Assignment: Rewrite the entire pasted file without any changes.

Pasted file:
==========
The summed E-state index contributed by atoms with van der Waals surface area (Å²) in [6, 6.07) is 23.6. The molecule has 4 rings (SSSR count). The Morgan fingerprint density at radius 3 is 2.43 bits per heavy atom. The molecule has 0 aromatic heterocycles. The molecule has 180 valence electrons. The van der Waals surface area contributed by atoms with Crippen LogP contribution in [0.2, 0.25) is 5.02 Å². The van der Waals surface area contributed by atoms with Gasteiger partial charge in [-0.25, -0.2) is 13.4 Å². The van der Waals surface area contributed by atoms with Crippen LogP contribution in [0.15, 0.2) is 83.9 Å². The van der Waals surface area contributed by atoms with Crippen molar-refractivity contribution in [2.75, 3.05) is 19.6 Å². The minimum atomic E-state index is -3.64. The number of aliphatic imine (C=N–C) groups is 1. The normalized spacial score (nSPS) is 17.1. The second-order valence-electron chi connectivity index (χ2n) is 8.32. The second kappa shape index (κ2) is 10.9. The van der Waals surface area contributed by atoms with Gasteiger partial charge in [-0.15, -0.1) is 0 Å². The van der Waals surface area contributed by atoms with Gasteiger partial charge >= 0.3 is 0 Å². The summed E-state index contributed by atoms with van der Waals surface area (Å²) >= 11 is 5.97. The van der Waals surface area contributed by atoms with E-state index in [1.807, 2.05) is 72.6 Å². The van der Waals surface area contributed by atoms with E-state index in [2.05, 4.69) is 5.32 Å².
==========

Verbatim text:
The summed E-state index contributed by atoms with van der Waals surface area (Å²) in [6, 6.07) is 23.6. The molecule has 4 rings (SSSR count). The Morgan fingerprint density at radius 3 is 2.43 bits per heavy atom. The molecule has 0 aromatic heterocycles. The molecule has 180 valence electrons. The van der Waals surface area contributed by atoms with Crippen LogP contribution in [0.2, 0.25) is 5.02 Å². The van der Waals surface area contributed by atoms with Gasteiger partial charge in [-0.25, -0.2) is 13.4 Å². The van der Waals surface area contributed by atoms with Crippen LogP contribution in [0.15, 0.2) is 83.9 Å². The van der Waals surface area contributed by atoms with Crippen molar-refractivity contribution in [2.75, 3.05) is 19.6 Å². The minimum atomic E-state index is -3.64. The number of aliphatic imine (C=N–C) groups is 1. The normalized spacial score (nSPS) is 17.1. The second-order valence-electron chi connectivity index (χ2n) is 8.32. The second kappa shape index (κ2) is 10.9. The van der Waals surface area contributed by atoms with Gasteiger partial charge in [-0.15, -0.1) is 0 Å². The van der Waals surface area contributed by atoms with Gasteiger partial charge >= 0.3 is 0 Å². The summed E-state index contributed by atoms with van der Waals surface area (Å²) >= 11 is 5.97. The van der Waals surface area contributed by atoms with E-state index in [1.807, 2.05) is 72.6 Å². The van der Waals surface area contributed by atoms with E-state index in [2.05, 4.69) is 5.32 Å².